The stage layout was different than they’ve ever done before, as there were 2 drum sets, one on each side. John Linnell’s keyboard was at the front of the stage, but was directly in the center, rather than its usual location off to one side (generally he’s been stage left). Here’s Linnell at the keys:
I took notes on the setlist on my phone, so I can reproduce all the songs in order here:
- Dr. Worm
- Withered Hope (always excellent with horns)
- Birdhouse in Your Soul
- The Guitar
- Dig My Grave
- Meet the Elements
- Take out the Trash
At this point in the show, Marty moved to the electronic drums, and John Flansburgh talked about how Marty had programmed them with special sounds. Marty demonstrated the odd sound samples that corresponded to the different pads, and then they played
- Why Does the Sun Shine? (the Sun Is a Mass of Incandescent Gas)
Marty on the little electronic set:
Marty changed the sound of the electronic drums to more normal sounds for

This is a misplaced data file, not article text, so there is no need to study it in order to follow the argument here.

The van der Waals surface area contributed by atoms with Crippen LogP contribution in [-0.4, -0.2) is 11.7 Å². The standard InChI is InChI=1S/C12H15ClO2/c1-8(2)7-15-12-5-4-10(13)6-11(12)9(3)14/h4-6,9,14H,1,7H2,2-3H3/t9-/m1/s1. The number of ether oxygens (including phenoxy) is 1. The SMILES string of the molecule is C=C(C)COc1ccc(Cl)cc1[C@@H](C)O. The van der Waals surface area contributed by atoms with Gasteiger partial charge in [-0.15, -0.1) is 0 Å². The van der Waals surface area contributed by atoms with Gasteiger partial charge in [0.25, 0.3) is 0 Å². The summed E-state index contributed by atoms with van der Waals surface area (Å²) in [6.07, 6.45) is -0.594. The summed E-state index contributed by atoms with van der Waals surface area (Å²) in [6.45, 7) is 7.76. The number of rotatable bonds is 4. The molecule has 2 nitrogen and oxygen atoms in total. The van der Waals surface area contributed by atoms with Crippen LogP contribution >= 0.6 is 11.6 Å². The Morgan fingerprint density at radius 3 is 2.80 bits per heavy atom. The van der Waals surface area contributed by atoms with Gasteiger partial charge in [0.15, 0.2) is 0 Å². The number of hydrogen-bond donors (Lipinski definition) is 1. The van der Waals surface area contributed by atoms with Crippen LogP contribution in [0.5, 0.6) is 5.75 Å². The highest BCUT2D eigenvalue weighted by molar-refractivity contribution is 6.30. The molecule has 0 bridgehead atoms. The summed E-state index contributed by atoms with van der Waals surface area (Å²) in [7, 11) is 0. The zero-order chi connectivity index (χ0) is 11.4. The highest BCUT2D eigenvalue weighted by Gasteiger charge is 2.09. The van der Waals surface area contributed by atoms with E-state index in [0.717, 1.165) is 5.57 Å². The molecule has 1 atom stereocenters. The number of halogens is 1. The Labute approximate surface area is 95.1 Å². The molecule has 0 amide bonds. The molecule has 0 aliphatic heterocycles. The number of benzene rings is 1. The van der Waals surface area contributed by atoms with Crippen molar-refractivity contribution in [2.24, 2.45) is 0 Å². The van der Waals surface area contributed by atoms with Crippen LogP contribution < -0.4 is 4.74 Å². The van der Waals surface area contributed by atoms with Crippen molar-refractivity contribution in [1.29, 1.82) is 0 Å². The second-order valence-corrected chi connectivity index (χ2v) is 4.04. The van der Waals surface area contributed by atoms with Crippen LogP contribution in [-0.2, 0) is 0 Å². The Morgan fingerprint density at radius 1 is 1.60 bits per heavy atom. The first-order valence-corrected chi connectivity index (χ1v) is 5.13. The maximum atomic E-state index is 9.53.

After that, the special guest of the show arrived: The Deranged Millionaire. This character, played by John Hodgman, first appeared on the band’s DVD Venue Songs, in which he was the driving force behind the band creating special songs for each venue they played in on their 2004 tour (apparently he had bought Brooklyn, and was going to kick them out if they didn’t do the songs). During this concert segment, they played several of those venue songs, with Hodgman talking about each venue and its city, and maybe explaining the song. He appeared on a projection screen:
but was doing his thing on stage in front of a little video camera (which was mounted on a lone bass drum):
He clearly didn’t have all his lines memorized, as he kept looking at what I assume was his iPhone:
The venue songs that were played:
- Los Angeles
- Asbury Park
These songs were done with Marty on the usual drums, and without the horns. After these, they played:
- Museum of Idiots
- Clap Your Hands
- Whistling in the Dark
- Istanbul (Not Constantinople)